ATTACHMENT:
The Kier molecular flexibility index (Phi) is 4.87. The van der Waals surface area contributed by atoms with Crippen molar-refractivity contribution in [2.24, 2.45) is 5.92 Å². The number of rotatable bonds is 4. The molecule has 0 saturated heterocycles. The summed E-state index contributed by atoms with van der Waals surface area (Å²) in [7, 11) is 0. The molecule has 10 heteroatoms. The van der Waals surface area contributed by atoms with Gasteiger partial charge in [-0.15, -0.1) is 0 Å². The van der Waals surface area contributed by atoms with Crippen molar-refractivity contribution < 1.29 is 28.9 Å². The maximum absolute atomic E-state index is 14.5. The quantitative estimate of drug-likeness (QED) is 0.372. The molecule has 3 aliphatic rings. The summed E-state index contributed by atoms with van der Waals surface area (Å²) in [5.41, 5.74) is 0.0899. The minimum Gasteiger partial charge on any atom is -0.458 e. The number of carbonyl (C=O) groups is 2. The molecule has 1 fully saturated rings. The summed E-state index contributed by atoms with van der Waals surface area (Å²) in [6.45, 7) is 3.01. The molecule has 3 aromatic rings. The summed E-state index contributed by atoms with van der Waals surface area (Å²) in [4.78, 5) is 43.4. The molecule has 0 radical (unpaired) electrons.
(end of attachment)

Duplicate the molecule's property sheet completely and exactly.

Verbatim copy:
The Kier molecular flexibility index (Phi) is 4.87. The van der Waals surface area contributed by atoms with Crippen molar-refractivity contribution in [2.24, 2.45) is 5.92 Å². The number of rotatable bonds is 4. The molecule has 0 saturated heterocycles. The summed E-state index contributed by atoms with van der Waals surface area (Å²) in [7, 11) is 0. The molecule has 10 heteroatoms. The van der Waals surface area contributed by atoms with Gasteiger partial charge in [-0.15, -0.1) is 0 Å². The van der Waals surface area contributed by atoms with Crippen molar-refractivity contribution < 1.29 is 28.9 Å². The maximum absolute atomic E-state index is 14.5. The quantitative estimate of drug-likeness (QED) is 0.372. The molecule has 3 aliphatic rings. The summed E-state index contributed by atoms with van der Waals surface area (Å²) in [5.41, 5.74) is 0.0899. The minimum Gasteiger partial charge on any atom is -0.458 e. The number of carbonyl (C=O) groups is 2. The molecule has 1 fully saturated rings. The summed E-state index contributed by atoms with van der Waals surface area (Å²) in [6.45, 7) is 3.01. The molecule has 3 aromatic rings. The summed E-state index contributed by atoms with van der Waals surface area (Å²) in [4.78, 5) is 43.4. The molecule has 0 radical (unpaired) electrons.